People with celiac disease face the challenge of ensuring that their diet is entirely free of gluten, part of the elastic protein found in wheat, rye, barley, and some barley malt. This is a particularly complex challenge not only because gluten is an ingredient of many foods in different forms and proportions but also because even products labeled gluten-free may be cross-contaminated with gluten and trigger reactions in people with celiac disease.
A nanometric optical biosensor developed by researchers at ICN2, the Catalan Institute of Nanoscience and Nanotechnology hosted by the Autonomous University of Barcelona (UAB) in Spain, can help people with celiac disease avoid the unwitting ingestion of gluten.
The simple and highly sensitive point-of-care device analyzes a urine sample in search of one of the main gluten peptides, which it can detect even in tiny amounts if the patient has ingested food containing gluten.
The novel method, which works like a drugstore pregnancy test, was developed by Professor Laura Lechuga and her Nanobiosensors and Bioanalytical Applications Group at ICN2. Lechuga presented the research behind the device during the São Paulo School of Advanced Science on Modern Topics in Biophotonics, held at the University of São Paulo’s São Carlos Physics Institute (IFSC-USP) in Brazil on March 20-29, 2019. The event was supported by FAPESP through its São Paulo Schools of Advanced Science Program (SPSAS).
“The sensor will be particularly useful for monitoring the diet of children with celiac disease whose parents are unable to control what their offspring eat away from home. With just a few drops of urine, the device can rapidly detect whether gluten has been ingested on a given day. If so, the patient can avoid consuming the suspected source again,” Lechuga told Agência FAPESP.
The biosensor is based on the principle of surface plasmon resonance (SPR). SPR can be used to quantify the substance of interest by measuring the refractive index (deviation angle), light absorption and fluorescent properties of the molecule analyzed or of the chemical-to-optical transduction medium (which “translates” the chemical signal into an optical one).
With an optical detector, the device identifies and quantifies α-gliadin 33-mer, the gluten peptide most resistant to breakdown by gastrointestinal enzymes.
“One of the byproducts of gluten metabolism is this peptide that resists digestion and can be detected in the urine and feces,” Lechuga explained.
To evaluate the biosensor’s performance in terms of sensitivity, selectivity and reproducibility, the researchers conducted a study of 44 celiac patients who had followed a gluten-free diet for at least two years. The patients were classified at enrollment as asymptomatic or symptomatic using a questionnaire with a gastrointestinal symptom rating scale, after which 39% were deemed asymptomatic and 15.8% symptomatic. The presence of gluten in their diet was also assessed using a questionnaire on the food ingested during the previous few days. The urine test for α-2-gliadin 33-mer showed 25% with at least one positive result for the peptide. The device was able to detect levels of the peptide as low as 0.33 nanograms per milliliter in urine.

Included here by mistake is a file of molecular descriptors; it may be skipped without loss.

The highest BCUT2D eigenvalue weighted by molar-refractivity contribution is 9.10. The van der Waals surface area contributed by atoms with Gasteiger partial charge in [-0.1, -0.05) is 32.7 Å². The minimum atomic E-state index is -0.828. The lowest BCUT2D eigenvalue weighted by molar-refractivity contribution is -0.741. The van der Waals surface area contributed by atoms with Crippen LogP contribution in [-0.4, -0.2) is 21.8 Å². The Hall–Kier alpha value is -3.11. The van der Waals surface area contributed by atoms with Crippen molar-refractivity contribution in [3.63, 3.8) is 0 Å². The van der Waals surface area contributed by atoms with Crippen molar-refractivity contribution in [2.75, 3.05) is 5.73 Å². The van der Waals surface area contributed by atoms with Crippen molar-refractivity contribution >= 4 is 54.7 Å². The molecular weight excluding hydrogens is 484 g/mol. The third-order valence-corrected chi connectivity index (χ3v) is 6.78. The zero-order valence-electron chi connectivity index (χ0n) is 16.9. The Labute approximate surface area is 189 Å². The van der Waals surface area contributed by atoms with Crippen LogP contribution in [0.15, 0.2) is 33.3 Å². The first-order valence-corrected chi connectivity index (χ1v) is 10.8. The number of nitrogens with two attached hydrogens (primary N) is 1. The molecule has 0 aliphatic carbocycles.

“We found that the biosensor is capable of detecting the inadvertent consumption of gluten by people with celiac disease who’ve followed a gluten-free diet for a long time, whether or not they exhibit symptoms of celiac disease,” Lechuga said.
“Our technique should be considered a promising opportunity to develop point-of-care devices for the efficient, simple and accurate monitoring of a gluten-free diet and therapeutic follow-up of celiac disease patients.”
Partnerships with device manufacturers
Other biosensors developed by Lechuga’s group at ICN2 in Spain are set to come to market via medical device and equipment manufacturers. They include a biosensor designed to monitor the delivery of anticoagulants used by patients with cardiovascular disease or thrombosis.
This SPR device contains gold nanostructures to which specific bioreceptors are attached to detect biomarkers that analyze a small sample of the patient’s blood to measure drug dosage. The patient or doctor can then adjust the dose to achieve the optimal effect. If the dose is too low, blood clotting may occur. Too high a dose could cause side effects such as internal bleeding.
“We’re talking to a number of multinationals that are interested in producing and marketing the device, which works like the blood sugar test used by diabetics,” Lechuga said.
“With just a few drops of blood, the biosensor can detect whether the drug dose is sufficient or excessive, so that the drug can be properly administered.”
Other biosensors have been developed by the researchers in recent years for the early detection of lung and ovarian cancer and for the analysis of water contamination.
“One of the advantages of optical biosensors like the ones we’ve developed is that they’re much more sensitive than photonic and electrochemical sensors. They can detect compounds of interest in extremely small samples of materials such as cells,” Lechuga said.